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13 december 2015

About 15 years ago, a major street on the west side of Arlington, Texas, was seeing a lot of traffic congestion. The street ran parallel to railroad tracks, with many acres of overgrown old pecan orchards between. The city thought it would be a good idea to cut a new road through the old orchards, between the existing street and the tracks. It was a good idea for traffic but a very bad one for skunks.

Within a month or two, the substantial population of skunks that had lived hemmed in by the old street and the tracks had been killed trying to cross the new road. As Alyce Miller notes in Skunk for the Reaktion Animal series, skunks are solitary, shy, and anything but aggressive – despite their reputation. But they are also fearless. They see a person or a bear or probably even a rhinoceros approaching and they figure they'll get a wide berth. Then they see a car and they're wrong. Habitat destruction is vividly exemplified by the crushing of animals when their homes become throughways.

Miller says that skunks are drawn to suburban habitats, but they are not as brazen as raccoons and possums (which will walk into our garage and even our kitchen for snacks). Skunks are also more feared and persecuted than raccoons and possums, and more quickly exterminated where they appear. Other small omnivores can live in the trees and undergrowth of a "mature" residential landscape, but I sense that skunks need some access to an unbroken forest of at least a few acres. They need a base from which to conduct raids on trashcans (and henhouses and beehives – which our neighbors keep, but which have attracted no skunks to date).

Miller stresses that skunks are misunderstood, but conveys warnings against running right out and getting one as a pet. They'll dig through your carpet. They're not so much housebroken as habitual, so you might be able to spot their favorite latrine and install a litterbox there. De-scenting them is atrociously painful for the skunk, and keeping a "fully-loaded" skunk around can be atrocious in other ways. One of the heroes of Miller's book is Jerry Dragoo, an anosmic skunk researcher from New Mexico who established central facts about the history of skunk evolution and has gone on to live on close terms with present-day skunks. Dragoo also counsels against living with skunks. They are cuter than heck but they apparently make cats look trainable. And in most states they are illegal.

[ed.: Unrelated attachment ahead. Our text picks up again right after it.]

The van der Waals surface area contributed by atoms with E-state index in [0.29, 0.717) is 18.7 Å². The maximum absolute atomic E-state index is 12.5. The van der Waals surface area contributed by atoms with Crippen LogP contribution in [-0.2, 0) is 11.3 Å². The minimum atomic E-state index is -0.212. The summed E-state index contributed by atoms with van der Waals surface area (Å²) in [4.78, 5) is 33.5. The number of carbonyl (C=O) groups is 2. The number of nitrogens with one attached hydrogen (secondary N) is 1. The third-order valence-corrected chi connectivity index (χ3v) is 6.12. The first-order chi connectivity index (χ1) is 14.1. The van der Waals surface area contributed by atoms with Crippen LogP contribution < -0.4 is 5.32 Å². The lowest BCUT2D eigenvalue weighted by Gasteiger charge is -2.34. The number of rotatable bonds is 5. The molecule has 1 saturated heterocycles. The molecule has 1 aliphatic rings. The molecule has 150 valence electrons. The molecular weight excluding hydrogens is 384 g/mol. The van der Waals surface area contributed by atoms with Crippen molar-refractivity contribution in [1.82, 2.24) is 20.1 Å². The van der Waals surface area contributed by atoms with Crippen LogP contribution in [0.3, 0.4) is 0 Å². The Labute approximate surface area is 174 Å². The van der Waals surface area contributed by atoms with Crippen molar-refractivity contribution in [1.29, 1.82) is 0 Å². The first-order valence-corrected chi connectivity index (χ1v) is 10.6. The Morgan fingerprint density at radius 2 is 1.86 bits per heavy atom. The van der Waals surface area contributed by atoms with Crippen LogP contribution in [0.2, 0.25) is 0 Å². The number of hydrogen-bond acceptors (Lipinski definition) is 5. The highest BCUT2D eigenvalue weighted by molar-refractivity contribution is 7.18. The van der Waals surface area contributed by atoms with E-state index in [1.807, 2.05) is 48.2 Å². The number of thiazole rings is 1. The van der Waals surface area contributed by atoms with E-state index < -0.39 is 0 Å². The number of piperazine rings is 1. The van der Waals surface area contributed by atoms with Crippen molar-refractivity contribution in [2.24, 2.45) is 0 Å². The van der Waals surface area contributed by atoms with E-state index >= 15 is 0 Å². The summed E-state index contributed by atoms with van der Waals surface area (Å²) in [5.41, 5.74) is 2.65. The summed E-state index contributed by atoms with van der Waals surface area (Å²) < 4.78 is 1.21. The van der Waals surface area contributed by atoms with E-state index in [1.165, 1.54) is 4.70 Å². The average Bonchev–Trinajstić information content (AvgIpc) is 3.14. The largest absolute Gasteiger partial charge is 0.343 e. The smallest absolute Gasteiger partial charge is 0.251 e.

Not in Indiana, though, where Miller teaches. Part of her involvement in the book came from her involvement in a skunk rescue there, and her own photos of her favorite skunks are prominent illustrations here. She covers not only skunks she has known, but the history of the natural history of the beast (and its increasingly realistic depictions in scientific illustration). She looks at skunk folklore, particularly in Native American mythology. Skunks were once hunted for the fur trade, and paradoxically their musk is a perfume ingredient; Miller has a chapter on skunks as commodities. They are not much eaten. They've figured as popular-culture touchstones for the repulsive.

In cartoons they are mostly adorable: well, Pepe Le Pew may never succeed in romance, but you have to admire his self-confidence. By contrast, Miss Ma'mselle Hepzibah in Walt Kelly's Pogo was always sweet-smelling and honestly, pretty hot for a comic-strip character.

Conservation gets less play in Skunk than in some other Reaktion Animal books, because the skunk (at least its common North American varieties) is not yet close to being endangered. It has few predators (aside from owls, who are anosmic too). People may kill skunks inadvertently but they do not actively hunt them. Habitat loss is encroaching on skunks, as I've seen first-hand, but there are lots of woods left and skunks are small and resourceful.

I have more respect than fear now for skunks, after reading Miller's book, and I have so little sense of smell left myself that I am not afraid of meeting one. The last time I was close to a skunk was when wandering through some waste ground near a park with my partner, a few years ago in north Arlington. A skunk walked up the path in our direction. My partner said that a good idea would be to run at the skunk with arms waving. She did so and the skunk walked away. Miller says that the skunk would have walked away anyway, or passed us unperturbed. One less thing to worry about in any event.

Miller, Alyce L. Skunk. London: Reaktion, 2015.